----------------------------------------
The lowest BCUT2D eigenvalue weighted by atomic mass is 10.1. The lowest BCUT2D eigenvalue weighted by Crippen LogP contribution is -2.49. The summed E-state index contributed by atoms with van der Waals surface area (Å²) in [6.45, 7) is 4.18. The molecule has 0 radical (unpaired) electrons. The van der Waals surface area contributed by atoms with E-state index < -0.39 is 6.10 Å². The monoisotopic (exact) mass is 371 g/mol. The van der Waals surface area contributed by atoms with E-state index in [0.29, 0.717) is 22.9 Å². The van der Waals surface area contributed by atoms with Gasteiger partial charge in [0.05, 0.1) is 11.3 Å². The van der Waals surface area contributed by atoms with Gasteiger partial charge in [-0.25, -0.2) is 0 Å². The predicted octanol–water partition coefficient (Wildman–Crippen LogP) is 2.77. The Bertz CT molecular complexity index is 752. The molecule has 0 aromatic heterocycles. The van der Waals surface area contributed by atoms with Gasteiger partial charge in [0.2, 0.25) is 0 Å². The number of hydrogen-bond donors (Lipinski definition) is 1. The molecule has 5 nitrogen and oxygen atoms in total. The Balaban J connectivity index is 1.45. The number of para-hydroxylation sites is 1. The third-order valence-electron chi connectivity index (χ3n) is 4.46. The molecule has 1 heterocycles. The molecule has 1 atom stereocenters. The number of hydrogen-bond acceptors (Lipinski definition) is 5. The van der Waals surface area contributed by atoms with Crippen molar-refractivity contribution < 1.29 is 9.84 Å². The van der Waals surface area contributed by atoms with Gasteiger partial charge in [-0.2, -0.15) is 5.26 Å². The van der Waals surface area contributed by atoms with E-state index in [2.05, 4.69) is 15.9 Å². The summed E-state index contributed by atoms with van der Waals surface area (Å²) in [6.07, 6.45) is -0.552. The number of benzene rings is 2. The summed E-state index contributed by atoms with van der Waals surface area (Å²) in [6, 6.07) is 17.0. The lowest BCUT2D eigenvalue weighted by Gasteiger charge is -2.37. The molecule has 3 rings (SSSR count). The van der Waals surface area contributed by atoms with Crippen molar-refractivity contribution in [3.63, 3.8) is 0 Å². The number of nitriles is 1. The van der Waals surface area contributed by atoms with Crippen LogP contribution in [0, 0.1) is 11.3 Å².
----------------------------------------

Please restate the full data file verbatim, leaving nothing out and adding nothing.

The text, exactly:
The lowest BCUT2D eigenvalue weighted by atomic mass is 10.1. The lowest BCUT2D eigenvalue weighted by Crippen LogP contribution is -2.49. The summed E-state index contributed by atoms with van der Waals surface area (Å²) in [6.45, 7) is 4.18. The molecule has 0 radical (unpaired) electrons. The van der Waals surface area contributed by atoms with E-state index < -0.39 is 6.10 Å². The monoisotopic (exact) mass is 371 g/mol. The van der Waals surface area contributed by atoms with E-state index in [0.29, 0.717) is 22.9 Å². The van der Waals surface area contributed by atoms with Gasteiger partial charge in [0.05, 0.1) is 11.3 Å². The van der Waals surface area contributed by atoms with Gasteiger partial charge in [-0.25, -0.2) is 0 Å². The predicted octanol–water partition coefficient (Wildman–Crippen LogP) is 2.77. The Bertz CT molecular complexity index is 752. The molecule has 0 aromatic heterocycles. The van der Waals surface area contributed by atoms with Gasteiger partial charge in [0.2, 0.25) is 0 Å². The number of hydrogen-bond donors (Lipinski definition) is 1. The molecule has 5 nitrogen and oxygen atoms in total. The Balaban J connectivity index is 1.45. The number of para-hydroxylation sites is 1. The third-order valence-electron chi connectivity index (χ3n) is 4.46. The molecule has 1 heterocycles. The molecule has 1 atom stereocenters. The number of hydrogen-bond acceptors (Lipinski definition) is 5. The van der Waals surface area contributed by atoms with Crippen molar-refractivity contribution < 1.29 is 9.84 Å². The van der Waals surface area contributed by atoms with Gasteiger partial charge in [-0.2, -0.15) is 5.26 Å². The van der Waals surface area contributed by atoms with E-state index in [2.05, 4.69) is 15.9 Å². The summed E-state index contributed by atoms with van der Waals surface area (Å²) in [6.07, 6.45) is -0.552. The number of benzene rings is 2. The summed E-state index contributed by atoms with van der Waals surface area (Å²) in [6, 6.07) is 17.0. The lowest BCUT2D eigenvalue weighted by Gasteiger charge is -2.37. The molecule has 3 rings (SSSR count). The van der Waals surface area contributed by atoms with Crippen molar-refractivity contribution in [3.63, 3.8) is 0 Å². The number of nitriles is 1. The van der Waals surface area contributed by atoms with Crippen LogP contribution in [0, 0.1) is 11.3 Å².